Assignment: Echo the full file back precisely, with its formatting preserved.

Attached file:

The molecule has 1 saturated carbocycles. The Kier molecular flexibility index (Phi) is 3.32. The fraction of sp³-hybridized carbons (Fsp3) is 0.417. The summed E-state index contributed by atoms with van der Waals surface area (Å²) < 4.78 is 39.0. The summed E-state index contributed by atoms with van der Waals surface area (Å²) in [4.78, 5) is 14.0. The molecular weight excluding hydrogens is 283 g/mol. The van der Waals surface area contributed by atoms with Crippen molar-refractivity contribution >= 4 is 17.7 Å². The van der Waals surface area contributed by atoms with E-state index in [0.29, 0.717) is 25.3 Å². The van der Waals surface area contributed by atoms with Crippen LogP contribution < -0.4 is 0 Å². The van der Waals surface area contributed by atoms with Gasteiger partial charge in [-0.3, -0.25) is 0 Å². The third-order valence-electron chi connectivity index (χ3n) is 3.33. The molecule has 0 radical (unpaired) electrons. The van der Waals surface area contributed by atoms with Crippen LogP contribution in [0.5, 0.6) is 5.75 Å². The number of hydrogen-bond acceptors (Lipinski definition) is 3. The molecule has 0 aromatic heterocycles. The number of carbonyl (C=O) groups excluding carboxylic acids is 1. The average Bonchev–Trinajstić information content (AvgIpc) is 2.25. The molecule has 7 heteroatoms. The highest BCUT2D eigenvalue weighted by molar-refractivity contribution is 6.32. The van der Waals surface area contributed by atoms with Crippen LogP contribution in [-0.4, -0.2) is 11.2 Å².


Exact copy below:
The molecule has 1 saturated carbocycles. The Kier molecular flexibility index (Phi) is 3.32. The fraction of sp³-hybridized carbons (Fsp3) is 0.417. The summed E-state index contributed by atoms with van der Waals surface area (Å²) < 4.78 is 39.0. The summed E-state index contributed by atoms with van der Waals surface area (Å²) in [4.78, 5) is 14.0. The molecular weight excluding hydrogens is 283 g/mol. The van der Waals surface area contributed by atoms with Crippen molar-refractivity contribution >= 4 is 17.7 Å². The van der Waals surface area contributed by atoms with E-state index in [0.29, 0.717) is 25.3 Å². The van der Waals surface area contributed by atoms with Crippen LogP contribution < -0.4 is 0 Å². The van der Waals surface area contributed by atoms with Gasteiger partial charge in [-0.3, -0.25) is 0 Å². The third-order valence-electron chi connectivity index (χ3n) is 3.33. The molecule has 0 radical (unpaired) electrons. The van der Waals surface area contributed by atoms with Crippen LogP contribution in [0.5, 0.6) is 5.75 Å². The number of hydrogen-bond acceptors (Lipinski definition) is 3. The molecule has 0 aromatic heterocycles. The number of carbonyl (C=O) groups excluding carboxylic acids is 1. The average Bonchev–Trinajstić information content (AvgIpc) is 2.25. The molecule has 7 heteroatoms. The highest BCUT2D eigenvalue weighted by molar-refractivity contribution is 6.32. The van der Waals surface area contributed by atoms with Crippen LogP contribution in [-0.4, -0.2) is 11.2 Å².